Europe Changes Its Tune on Growth vs. Austerity
Oh dear. Reinhart and Rogoff may wish to avoid ever holidaying in Greece, Portugal, or Spain. Their seminal (and now-disproved) paper – arguing that once a country’s public debt was over 90% of their GDP, there is a strong negative relationship with the country’s economic growth – probably took up a fair amount of the Troika’s discussion time when it was deciding on the measures the peripheral countries needed to take if aid were to come their way.
Of course, Reinhart and Rogoff were not the only ones to argue that high government debt is bad for growth. Over the years, several economists have pointed out that government borrowing can crowd out private investment, and that reducing government borrowing can allow growth to resume.
But, as my colleague Robin Anderson pointed out in an earlier post, there have also been many economists that have argued that the relationship works the other way: countries are likely to have high debt-to-GDP ratios because they are having serious economic problems. Certainly, there have been many Greek, Italian, Portuguese, and Spanish policymakers arguing that introducing stimulatory measures to growth would be a more successful way to reduce debt and increase growth.
The evidence of the past three years certainly suggests that fiscal austerity is not ideal for growth. Greece has undergone severe fiscal tightening, cutting its deficit from almost 16% of GDP in 2009 to 6% of GDP in 2012. Yet, the economy has shrunk 17% over the same period and still is not expected to return to growth until at least 2014. Similarly, the Spanish deficit reduction in 2012 stands out as very large and close to the ‘efficient’ point in terms of achieving the maximum amount of deficit reduction – yet, unemployment continued to climb throughout 2012, and has now breached the 27% level. Meanwhile, the debt ratios in both countries continue to climb (excluding the Greek debt haircut of last year).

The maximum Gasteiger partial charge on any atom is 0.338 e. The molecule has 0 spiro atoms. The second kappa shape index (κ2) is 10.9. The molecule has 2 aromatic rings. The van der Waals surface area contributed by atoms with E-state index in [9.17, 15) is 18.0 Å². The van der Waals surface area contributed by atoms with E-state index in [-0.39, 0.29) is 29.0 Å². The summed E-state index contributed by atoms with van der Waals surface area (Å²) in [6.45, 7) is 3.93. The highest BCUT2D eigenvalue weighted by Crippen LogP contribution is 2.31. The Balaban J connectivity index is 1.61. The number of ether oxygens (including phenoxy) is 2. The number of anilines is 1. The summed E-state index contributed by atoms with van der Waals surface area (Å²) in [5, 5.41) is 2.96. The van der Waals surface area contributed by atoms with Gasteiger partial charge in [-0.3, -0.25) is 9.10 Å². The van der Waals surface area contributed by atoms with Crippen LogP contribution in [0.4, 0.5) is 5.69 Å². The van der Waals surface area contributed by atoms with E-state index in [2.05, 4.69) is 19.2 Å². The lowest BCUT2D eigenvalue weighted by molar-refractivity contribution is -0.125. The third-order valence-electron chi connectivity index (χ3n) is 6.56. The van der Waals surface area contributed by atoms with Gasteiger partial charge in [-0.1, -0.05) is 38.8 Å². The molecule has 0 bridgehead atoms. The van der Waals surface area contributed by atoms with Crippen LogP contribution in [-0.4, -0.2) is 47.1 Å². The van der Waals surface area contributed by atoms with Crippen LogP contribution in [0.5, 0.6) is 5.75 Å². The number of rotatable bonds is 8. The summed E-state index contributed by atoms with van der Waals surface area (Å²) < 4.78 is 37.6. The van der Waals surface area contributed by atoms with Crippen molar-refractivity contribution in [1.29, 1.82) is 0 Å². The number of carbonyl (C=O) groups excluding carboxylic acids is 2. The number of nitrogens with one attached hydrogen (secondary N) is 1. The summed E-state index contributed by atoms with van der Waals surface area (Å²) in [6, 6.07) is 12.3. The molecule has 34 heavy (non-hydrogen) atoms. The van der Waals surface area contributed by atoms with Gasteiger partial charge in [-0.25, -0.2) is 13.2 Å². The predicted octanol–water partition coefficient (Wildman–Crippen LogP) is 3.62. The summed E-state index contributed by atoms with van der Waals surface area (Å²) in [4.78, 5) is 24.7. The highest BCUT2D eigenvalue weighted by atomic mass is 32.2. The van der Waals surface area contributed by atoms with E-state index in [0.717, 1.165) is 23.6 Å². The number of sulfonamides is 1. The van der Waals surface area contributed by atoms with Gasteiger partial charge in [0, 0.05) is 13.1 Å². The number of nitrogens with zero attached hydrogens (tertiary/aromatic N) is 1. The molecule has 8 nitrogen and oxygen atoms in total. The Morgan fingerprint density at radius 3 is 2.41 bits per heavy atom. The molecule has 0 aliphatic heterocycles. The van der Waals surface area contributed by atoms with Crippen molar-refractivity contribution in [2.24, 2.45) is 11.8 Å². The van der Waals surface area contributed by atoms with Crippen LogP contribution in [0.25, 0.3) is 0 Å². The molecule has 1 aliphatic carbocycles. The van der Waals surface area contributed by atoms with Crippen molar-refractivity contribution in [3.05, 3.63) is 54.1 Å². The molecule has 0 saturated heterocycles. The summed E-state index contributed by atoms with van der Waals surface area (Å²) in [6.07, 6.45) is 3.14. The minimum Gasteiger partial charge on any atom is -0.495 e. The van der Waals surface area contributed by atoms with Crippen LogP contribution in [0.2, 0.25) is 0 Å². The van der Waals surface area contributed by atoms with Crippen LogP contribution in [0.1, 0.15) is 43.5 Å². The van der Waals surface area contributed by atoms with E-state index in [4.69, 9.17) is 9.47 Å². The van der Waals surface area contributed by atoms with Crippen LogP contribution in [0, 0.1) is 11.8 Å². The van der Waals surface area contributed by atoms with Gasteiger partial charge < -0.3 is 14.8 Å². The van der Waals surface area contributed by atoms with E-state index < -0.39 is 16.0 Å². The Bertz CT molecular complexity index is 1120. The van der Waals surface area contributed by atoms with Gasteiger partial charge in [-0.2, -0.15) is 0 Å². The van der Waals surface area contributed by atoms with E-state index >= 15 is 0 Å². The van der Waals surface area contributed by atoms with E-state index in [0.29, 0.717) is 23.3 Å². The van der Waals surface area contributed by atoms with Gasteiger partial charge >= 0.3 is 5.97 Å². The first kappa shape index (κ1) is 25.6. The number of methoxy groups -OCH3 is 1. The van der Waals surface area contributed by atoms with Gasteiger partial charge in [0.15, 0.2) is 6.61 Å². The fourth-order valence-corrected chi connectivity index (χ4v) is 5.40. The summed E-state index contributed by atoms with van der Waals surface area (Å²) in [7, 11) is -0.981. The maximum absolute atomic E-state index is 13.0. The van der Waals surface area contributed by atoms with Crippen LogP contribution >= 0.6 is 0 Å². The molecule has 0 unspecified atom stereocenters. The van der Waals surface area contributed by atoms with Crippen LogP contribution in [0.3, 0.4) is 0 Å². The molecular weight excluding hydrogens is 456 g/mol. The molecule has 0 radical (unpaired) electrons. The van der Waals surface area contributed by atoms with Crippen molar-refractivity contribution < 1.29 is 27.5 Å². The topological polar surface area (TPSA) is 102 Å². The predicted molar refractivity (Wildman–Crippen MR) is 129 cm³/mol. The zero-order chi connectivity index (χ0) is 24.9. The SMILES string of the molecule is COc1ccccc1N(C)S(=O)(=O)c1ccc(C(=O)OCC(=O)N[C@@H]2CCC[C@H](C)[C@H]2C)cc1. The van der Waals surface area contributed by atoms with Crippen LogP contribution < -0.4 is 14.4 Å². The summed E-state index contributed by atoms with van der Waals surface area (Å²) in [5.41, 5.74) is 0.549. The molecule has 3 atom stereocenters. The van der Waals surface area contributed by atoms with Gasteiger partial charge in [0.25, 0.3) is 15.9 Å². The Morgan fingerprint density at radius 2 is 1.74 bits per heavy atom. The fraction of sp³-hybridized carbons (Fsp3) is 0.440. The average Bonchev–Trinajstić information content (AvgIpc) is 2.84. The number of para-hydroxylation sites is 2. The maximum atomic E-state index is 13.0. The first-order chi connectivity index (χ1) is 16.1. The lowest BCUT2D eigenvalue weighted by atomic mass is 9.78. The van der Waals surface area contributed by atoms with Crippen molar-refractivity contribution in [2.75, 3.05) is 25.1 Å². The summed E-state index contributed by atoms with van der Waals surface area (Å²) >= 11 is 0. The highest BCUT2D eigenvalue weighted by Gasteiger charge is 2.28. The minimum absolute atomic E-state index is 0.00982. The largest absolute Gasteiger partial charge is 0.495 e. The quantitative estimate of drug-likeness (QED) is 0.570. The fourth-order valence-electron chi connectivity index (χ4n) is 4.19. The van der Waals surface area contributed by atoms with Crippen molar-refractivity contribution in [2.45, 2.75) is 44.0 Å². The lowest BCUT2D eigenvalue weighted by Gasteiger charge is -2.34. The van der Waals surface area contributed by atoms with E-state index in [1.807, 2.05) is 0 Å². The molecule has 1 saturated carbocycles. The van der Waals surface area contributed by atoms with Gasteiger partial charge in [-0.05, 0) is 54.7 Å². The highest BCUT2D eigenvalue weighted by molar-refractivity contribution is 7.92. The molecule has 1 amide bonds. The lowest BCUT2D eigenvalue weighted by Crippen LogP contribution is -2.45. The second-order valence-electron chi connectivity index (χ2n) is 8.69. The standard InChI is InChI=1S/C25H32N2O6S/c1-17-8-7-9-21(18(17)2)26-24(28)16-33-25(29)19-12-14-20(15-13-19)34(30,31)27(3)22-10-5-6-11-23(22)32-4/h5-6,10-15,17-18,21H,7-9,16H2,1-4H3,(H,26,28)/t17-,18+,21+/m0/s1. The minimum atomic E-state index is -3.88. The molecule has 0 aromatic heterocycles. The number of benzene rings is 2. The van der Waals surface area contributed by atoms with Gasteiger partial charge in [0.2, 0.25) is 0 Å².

What does all this mean going forward? The ball had already started rolling before the Reinhart-Rogoff error became apparent. Arguably, French Prime Minister Francoise Hollande could be credited for the subtle change in emphasis, since he started the growth-versus-austerity argument during the elections in early 2012. Peripheral countries latched onto his argument with ferocity last year, resulting in some encouraging comments about potentially targeting structural deficits instead of cyclical deficits in the future.
But it is in the past few weeks that policymakers have dramatically changed their tune. The latest IMF World Economic Outlook, released last week, warned several European countries, including the UK, to rethink their austerity plans. IMF chief, Christine Lagarde, had previously given consistent and clear support to the UK’s aggressive fiscal austerity plans but has now changed her mind. This lady has done a U-turn.
In addition, the President of the European Commission, José Manuel Barroso, said earlier this week that, while further consolidation and reform efforts are required, such an approach had “reached its limits in many aspects.”
It is difficult to argue with this. At some point, fiscal consolidation becomes self-defeating: raise taxes too much and household income and spending fall and, in turn, tax revenues fall. That seems to be the case in Europe at the moment. Unemployment in Greece and Spain is above 25%, and in Portugal it is not far off 20%. Without some growth boosting measures, unemployment will continue to rise and it will be even more difficult to bring down debt ratios. Troika advice should now focus not on fiscal consolidation measures, but on structural reforms designed to improve flexibility in the labour markets and improve productivity – and on fiscal stimulus.
Hopefully, Reinhart and Rogoff’s blushes will accelerate the case for “growth, not austerity.”
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